Comparative analysis of proteomic profiles.

Approximately 600 to 700 spots were visible across the three replicate gels of the two treatments (Fig. 3). The expression pattern of 77 proteins differed significantly between the treatments. Compared with LF2, 55 proteins were down-regulated and 22 proteins were up-regulated under the LF12 treatment. Of the 77 differentially regulated proteins subjected to MALDI-TOF analysis, 47 down-regulated and 12 up-regulated proteins under LF2 were successfully identified by PMFs through MALDI-TOF mass spectrometry and MASCOT database searches (Table 1). Six proteins identified were not homologous to any known protein in the database and were designated “unknown” and “unclassified.” The remaining 53 proteins were classified by function into metabolism (16 proteins), energy (20), storage (two), transcription (two), protein synthesis (three), protein fate (three), protein with binding function (one), transport (one), signal transduction (two), and cell rescue (two) categories, according to the annotation in the MIPS database.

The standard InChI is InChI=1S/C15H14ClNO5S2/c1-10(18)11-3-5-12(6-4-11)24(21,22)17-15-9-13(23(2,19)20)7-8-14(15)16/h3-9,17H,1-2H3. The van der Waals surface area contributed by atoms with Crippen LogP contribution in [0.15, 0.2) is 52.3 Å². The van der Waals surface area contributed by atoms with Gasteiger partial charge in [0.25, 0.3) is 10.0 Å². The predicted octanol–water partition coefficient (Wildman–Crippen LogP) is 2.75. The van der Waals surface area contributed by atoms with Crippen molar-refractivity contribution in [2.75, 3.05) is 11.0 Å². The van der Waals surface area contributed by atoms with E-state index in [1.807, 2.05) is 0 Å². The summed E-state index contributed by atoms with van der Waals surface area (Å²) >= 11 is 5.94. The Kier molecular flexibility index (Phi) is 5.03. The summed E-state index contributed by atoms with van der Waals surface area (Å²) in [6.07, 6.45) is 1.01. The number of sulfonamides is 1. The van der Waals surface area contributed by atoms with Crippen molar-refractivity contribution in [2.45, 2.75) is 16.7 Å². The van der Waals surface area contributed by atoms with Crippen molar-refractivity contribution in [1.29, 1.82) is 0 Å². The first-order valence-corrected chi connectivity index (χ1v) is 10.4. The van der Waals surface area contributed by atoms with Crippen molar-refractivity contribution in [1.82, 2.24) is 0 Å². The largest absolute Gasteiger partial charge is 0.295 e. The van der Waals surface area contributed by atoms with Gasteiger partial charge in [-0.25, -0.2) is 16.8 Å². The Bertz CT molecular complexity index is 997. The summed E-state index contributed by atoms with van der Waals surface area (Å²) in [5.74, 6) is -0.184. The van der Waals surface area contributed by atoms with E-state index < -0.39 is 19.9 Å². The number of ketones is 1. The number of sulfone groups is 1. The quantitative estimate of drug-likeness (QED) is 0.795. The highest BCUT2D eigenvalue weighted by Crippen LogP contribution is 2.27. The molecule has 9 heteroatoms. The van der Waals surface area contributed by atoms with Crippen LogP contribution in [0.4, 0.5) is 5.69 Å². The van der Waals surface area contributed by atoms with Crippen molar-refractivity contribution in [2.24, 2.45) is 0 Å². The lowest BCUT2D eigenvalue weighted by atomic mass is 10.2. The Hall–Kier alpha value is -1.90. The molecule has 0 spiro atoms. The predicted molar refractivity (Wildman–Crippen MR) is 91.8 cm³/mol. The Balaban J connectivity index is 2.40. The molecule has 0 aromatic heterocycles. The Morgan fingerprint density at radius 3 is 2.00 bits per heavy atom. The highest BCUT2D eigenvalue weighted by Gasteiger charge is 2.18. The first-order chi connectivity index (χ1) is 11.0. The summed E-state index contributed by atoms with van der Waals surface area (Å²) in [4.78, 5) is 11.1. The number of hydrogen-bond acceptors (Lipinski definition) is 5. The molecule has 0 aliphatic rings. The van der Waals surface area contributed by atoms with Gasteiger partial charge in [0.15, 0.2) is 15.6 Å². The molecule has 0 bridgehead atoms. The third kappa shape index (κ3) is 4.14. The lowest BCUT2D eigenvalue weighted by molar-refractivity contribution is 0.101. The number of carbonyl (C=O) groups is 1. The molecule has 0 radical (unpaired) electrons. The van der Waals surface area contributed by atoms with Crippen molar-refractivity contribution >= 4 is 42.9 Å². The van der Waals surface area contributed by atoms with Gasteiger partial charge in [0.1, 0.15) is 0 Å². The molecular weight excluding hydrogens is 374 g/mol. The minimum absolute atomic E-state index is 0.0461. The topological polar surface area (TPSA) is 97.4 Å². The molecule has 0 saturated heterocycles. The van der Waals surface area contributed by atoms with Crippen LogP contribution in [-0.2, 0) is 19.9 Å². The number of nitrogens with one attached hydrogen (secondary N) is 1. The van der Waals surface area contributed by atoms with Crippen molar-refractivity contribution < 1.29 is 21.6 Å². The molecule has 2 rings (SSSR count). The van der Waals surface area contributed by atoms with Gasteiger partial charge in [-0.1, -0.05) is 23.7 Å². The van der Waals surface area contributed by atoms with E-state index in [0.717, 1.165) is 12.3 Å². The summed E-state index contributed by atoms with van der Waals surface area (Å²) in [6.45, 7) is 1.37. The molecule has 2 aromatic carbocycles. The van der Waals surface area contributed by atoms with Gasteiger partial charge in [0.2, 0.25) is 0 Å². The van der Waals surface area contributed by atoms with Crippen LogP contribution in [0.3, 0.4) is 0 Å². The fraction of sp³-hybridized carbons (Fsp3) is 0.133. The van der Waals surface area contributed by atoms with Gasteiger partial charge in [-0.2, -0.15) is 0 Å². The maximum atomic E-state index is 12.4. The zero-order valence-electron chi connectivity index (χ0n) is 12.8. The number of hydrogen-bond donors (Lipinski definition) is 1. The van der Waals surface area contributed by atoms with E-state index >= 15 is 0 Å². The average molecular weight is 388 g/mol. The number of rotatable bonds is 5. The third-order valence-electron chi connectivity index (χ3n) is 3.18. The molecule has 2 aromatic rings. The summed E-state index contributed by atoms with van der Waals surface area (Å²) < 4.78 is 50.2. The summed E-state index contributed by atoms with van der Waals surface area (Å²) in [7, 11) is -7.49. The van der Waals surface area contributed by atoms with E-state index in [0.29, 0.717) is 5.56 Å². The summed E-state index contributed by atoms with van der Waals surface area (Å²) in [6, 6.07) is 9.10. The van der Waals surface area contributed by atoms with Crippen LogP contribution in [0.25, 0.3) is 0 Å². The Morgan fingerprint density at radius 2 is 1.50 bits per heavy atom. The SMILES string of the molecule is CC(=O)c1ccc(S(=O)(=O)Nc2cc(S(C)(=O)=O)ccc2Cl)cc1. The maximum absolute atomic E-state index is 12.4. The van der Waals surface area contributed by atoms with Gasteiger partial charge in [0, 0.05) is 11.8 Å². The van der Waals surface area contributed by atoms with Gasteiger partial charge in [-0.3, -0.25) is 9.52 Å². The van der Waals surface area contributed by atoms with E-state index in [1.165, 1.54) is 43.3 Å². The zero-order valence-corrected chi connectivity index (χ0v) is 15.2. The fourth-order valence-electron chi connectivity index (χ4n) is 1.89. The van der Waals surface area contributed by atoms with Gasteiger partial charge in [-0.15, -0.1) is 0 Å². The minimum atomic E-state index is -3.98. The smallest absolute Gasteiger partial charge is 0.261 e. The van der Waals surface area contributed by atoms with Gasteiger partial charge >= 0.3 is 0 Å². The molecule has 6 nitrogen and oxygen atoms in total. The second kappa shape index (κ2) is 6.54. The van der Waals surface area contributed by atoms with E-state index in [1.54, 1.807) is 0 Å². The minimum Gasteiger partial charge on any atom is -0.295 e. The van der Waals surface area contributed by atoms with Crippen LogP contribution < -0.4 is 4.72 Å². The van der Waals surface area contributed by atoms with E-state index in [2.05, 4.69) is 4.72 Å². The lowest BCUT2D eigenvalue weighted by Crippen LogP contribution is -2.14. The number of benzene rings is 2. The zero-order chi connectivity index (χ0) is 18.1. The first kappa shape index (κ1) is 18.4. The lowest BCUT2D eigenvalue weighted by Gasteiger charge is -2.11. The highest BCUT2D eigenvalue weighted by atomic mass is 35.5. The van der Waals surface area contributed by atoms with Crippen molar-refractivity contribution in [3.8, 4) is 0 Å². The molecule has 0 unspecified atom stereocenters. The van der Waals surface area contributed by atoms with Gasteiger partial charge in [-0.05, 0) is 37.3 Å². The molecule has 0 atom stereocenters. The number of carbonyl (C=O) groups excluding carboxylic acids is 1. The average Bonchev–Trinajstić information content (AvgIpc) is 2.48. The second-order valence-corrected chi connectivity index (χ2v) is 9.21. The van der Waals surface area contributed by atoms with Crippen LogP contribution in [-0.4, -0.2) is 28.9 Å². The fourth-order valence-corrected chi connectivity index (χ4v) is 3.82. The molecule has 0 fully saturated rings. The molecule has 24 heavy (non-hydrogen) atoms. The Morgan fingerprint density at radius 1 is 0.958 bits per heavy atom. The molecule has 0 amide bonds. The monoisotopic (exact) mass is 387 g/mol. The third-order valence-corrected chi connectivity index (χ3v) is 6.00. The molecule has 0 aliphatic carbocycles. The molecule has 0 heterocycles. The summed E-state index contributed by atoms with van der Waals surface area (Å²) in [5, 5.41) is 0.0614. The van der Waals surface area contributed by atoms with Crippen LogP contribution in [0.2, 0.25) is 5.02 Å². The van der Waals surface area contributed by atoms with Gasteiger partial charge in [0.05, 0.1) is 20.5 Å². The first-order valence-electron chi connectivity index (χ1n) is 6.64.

Fig. 3.
Fig. 3.

Two-dimensional gel electrophoresis polyacrylamide gel electrophoresis analysis of the proteins in ‘Jingyan’ grape berry skin at leaf:fruit ratio 12 (LF12) and leaf:fruit ratio two (LF2) at 43 d after anthesis. Differentially regulated proteins between LF12 and LF2 treatments are indicated by circles and spot numbers on a representative gel. See Table 1 for a detailed list of proteins.

Citation: Journal of the American Society for Horticultural Science J. Amer. Soc. Hort. Sci. 138, 6; 10.21273/JASHS.138.6.416

Table 1.

Proteins differentially expressed in ‘Jingyan’ grape berry skin at low leaf:fruit ratio [two leaves for one cluster per shoot (LF2)] compared with LF12 at 43 d after anthesis.

Table 1.

Proteins involved in metabolism.